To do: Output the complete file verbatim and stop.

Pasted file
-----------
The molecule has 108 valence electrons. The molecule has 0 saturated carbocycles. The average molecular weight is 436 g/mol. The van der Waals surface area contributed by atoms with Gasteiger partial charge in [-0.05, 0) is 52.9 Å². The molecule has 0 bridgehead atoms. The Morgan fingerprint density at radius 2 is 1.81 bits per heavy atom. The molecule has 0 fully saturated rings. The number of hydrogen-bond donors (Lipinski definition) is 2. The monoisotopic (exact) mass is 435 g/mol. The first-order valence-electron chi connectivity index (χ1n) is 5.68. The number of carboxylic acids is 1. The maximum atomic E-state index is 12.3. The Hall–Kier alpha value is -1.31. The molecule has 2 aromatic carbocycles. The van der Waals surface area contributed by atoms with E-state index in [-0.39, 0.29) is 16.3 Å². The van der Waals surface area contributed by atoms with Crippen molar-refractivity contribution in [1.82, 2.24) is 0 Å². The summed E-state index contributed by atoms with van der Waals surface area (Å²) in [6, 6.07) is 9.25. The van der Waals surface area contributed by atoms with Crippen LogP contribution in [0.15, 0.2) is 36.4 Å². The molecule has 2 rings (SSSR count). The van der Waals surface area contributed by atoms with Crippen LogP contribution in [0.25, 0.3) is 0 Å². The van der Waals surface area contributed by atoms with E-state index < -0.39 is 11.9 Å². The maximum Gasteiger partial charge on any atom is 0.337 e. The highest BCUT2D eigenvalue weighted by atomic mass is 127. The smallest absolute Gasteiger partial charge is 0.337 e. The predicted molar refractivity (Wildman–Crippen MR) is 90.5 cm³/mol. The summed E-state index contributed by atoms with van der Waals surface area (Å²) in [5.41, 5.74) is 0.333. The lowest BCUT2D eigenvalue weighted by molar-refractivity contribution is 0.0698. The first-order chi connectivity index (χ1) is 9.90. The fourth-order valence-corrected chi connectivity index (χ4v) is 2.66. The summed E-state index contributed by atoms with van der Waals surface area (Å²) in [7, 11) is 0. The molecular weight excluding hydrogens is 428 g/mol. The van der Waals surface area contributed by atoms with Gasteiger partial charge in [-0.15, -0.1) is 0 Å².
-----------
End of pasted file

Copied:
The molecule has 108 valence electrons. The molecule has 0 saturated carbocycles. The average molecular weight is 436 g/mol. The van der Waals surface area contributed by atoms with Gasteiger partial charge in [-0.05, 0) is 52.9 Å². The molecule has 0 bridgehead atoms. The Morgan fingerprint density at radius 2 is 1.81 bits per heavy atom. The molecule has 0 fully saturated rings. The number of hydrogen-bond donors (Lipinski definition) is 2. The monoisotopic (exact) mass is 435 g/mol. The first-order valence-electron chi connectivity index (χ1n) is 5.68. The number of carboxylic acids is 1. The maximum atomic E-state index is 12.3. The Hall–Kier alpha value is -1.31. The molecule has 2 aromatic carbocycles. The van der Waals surface area contributed by atoms with E-state index in [-0.39, 0.29) is 16.3 Å². The van der Waals surface area contributed by atoms with Crippen molar-refractivity contribution in [1.82, 2.24) is 0 Å². The summed E-state index contributed by atoms with van der Waals surface area (Å²) in [6, 6.07) is 9.25. The van der Waals surface area contributed by atoms with Crippen LogP contribution in [0.15, 0.2) is 36.4 Å². The molecule has 2 rings (SSSR count). The van der Waals surface area contributed by atoms with Crippen LogP contribution in [0.25, 0.3) is 0 Å². The van der Waals surface area contributed by atoms with E-state index < -0.39 is 11.9 Å². The maximum Gasteiger partial charge on any atom is 0.337 e. The highest BCUT2D eigenvalue weighted by atomic mass is 127. The smallest absolute Gasteiger partial charge is 0.337 e. The predicted molar refractivity (Wildman–Crippen MR) is 90.5 cm³/mol. The summed E-state index contributed by atoms with van der Waals surface area (Å²) in [5.41, 5.74) is 0.333. The lowest BCUT2D eigenvalue weighted by molar-refractivity contribution is 0.0698. The first-order chi connectivity index (χ1) is 9.90. The fourth-order valence-corrected chi connectivity index (χ4v) is 2.66. The summed E-state index contributed by atoms with van der Waals surface area (Å²) in [7, 11) is 0. The molecular weight excluding hydrogens is 428 g/mol. The van der Waals surface area contributed by atoms with Gasteiger partial charge in [-0.15, -0.1) is 0 Å².